Consistency is vital if any MOE system is to be understood and recognized as truly useful. Most stakeholders’ analyses of crisis management, however, is neither systematic nor conclusive because it is often completed after the fact, and based upon ad hoc assessment systems. Crisis environments are significantly complex and the central challenge remains that they require a different data analysis procedure to measure the effectiveness of activities.

Most measuring systems oversimplify complex human conditions and tend to promote a false sense of confidence in those organizations managing crises. As well, analysis of impacts takes time and thoughtfulness – and these luxuries are rarely found in crisis environments. Moreover, effectiveness is difficult to measure because in some realms it may occur over a long time and most crisis management occurs in the short-term (3-weeks) to medium-term (5-year) time frame. The mere act of ­measuring outputs and probable outcomes simplistically reduces the human condition being observed, and is further complicated because identifying impacts and consequences is a subjective process. Further­more, cause-effect chains cannot be traced in linear fashion and reliable indicators and/or baseline data applicable to MOEs are often absent in crisis environments. These issues have led to a general inability of the international community to explain reconstruction activities, goals, and results to both recipient populations and tax-paying constituents back home. This has resulted in increased systemic failures of projects and activities, as well as examples of demoralizing corruption in the funding of complex, large-scale crisis management initiatives.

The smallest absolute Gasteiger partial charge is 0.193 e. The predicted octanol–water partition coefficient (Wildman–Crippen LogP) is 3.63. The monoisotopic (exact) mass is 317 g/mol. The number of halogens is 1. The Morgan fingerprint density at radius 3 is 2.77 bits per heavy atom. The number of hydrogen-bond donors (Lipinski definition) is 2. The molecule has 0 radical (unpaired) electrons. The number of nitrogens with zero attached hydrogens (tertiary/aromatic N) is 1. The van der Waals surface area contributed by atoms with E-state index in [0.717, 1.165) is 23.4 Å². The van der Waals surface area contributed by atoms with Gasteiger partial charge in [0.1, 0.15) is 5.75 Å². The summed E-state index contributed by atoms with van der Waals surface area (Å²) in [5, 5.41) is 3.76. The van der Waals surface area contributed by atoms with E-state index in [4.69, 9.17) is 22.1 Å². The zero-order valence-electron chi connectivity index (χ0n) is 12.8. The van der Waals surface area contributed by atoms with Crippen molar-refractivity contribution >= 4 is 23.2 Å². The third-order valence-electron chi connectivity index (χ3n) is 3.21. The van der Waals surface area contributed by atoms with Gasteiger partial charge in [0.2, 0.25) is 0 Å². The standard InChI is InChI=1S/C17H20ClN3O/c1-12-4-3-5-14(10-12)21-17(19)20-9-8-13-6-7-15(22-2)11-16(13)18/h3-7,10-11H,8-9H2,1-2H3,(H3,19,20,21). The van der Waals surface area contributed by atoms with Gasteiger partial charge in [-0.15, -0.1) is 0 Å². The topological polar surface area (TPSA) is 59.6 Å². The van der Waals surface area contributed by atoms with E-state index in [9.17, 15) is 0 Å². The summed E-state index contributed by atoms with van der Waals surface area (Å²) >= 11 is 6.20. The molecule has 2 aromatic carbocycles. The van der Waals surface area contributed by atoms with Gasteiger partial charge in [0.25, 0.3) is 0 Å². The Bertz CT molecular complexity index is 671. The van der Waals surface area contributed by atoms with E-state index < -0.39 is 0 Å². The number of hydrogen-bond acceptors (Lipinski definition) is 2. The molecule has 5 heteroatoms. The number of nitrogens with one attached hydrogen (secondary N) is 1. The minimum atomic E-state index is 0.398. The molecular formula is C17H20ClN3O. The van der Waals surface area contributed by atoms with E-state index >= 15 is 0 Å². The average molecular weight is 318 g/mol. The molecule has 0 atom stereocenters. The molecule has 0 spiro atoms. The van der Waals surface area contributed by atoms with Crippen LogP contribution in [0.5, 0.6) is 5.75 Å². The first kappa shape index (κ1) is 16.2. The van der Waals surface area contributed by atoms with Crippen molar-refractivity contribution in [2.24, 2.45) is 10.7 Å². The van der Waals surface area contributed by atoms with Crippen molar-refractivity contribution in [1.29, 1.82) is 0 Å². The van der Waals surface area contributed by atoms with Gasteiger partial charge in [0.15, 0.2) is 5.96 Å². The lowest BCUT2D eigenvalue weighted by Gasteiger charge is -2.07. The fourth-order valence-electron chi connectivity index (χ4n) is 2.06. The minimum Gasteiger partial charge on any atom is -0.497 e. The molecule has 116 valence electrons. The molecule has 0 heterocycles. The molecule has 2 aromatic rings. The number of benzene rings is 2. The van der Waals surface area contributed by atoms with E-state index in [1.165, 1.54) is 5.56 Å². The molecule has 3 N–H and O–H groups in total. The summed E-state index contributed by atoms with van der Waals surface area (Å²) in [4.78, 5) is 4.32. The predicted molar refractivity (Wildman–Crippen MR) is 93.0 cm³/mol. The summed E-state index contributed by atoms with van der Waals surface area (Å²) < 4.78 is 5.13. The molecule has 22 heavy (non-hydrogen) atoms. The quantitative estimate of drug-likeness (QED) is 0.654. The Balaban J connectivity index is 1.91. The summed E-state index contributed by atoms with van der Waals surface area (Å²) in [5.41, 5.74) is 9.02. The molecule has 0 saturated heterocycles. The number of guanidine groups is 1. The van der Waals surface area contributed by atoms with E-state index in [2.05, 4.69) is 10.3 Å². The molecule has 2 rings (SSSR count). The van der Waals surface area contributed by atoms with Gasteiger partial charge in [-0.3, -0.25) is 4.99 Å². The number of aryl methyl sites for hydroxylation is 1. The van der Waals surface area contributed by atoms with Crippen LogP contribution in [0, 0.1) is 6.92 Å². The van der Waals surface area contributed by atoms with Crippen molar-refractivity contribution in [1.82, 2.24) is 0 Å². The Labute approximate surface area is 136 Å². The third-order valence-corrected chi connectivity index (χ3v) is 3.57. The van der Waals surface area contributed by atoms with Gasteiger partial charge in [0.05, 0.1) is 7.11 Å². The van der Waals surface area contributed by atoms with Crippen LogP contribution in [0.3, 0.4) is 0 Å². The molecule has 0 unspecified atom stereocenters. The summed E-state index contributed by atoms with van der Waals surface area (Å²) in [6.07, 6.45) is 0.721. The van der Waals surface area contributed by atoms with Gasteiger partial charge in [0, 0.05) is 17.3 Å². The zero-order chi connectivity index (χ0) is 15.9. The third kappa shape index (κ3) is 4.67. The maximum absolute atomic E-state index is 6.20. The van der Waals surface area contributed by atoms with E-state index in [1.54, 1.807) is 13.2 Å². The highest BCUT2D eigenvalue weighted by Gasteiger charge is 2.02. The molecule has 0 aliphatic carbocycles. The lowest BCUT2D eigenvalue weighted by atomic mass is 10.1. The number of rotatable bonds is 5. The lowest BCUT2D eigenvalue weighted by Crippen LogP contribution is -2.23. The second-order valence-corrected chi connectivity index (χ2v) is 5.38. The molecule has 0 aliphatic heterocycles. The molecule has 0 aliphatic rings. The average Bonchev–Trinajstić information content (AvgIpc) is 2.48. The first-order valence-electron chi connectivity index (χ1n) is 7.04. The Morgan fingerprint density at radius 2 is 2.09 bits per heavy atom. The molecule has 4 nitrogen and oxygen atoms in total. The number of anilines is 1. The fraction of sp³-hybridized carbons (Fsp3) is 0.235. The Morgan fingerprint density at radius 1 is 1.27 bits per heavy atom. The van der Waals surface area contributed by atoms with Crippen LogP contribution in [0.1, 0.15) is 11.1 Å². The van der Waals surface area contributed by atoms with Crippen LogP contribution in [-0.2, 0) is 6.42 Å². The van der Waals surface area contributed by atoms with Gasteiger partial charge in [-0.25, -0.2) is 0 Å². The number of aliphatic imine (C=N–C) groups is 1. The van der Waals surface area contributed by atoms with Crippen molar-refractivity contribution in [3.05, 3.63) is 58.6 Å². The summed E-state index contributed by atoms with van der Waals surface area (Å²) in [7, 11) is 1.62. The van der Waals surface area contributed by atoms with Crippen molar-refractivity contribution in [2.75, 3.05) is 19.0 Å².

Keys to Crisis Management
The primary goal of crisis management is to see an affected civilian population safely through various traumas – environmental, security, economic, political – towards better-functioning, prosperous and secure societal norms. However, crisis management is not cheap. In recent cases, the 17-day Olympic Games required a hefty security price tag. Although winter Olympics have traditionally been less of a security risk than summer games, planning for crisis management is necessary in order to reduce potential threats. As domestic security falls under the direction of our national police, allocation of security ­budgets will be directed by Canada’s civilian policing structures. With support elements coming from the Canadian Forces and private security companies, the price tag for security at the 2010 Olympic Games may be prohibitive; nevertheless, it is imperative that the cost of a crisis management plan be coupled with an MOE framework and be built into the overall strategy for the Games.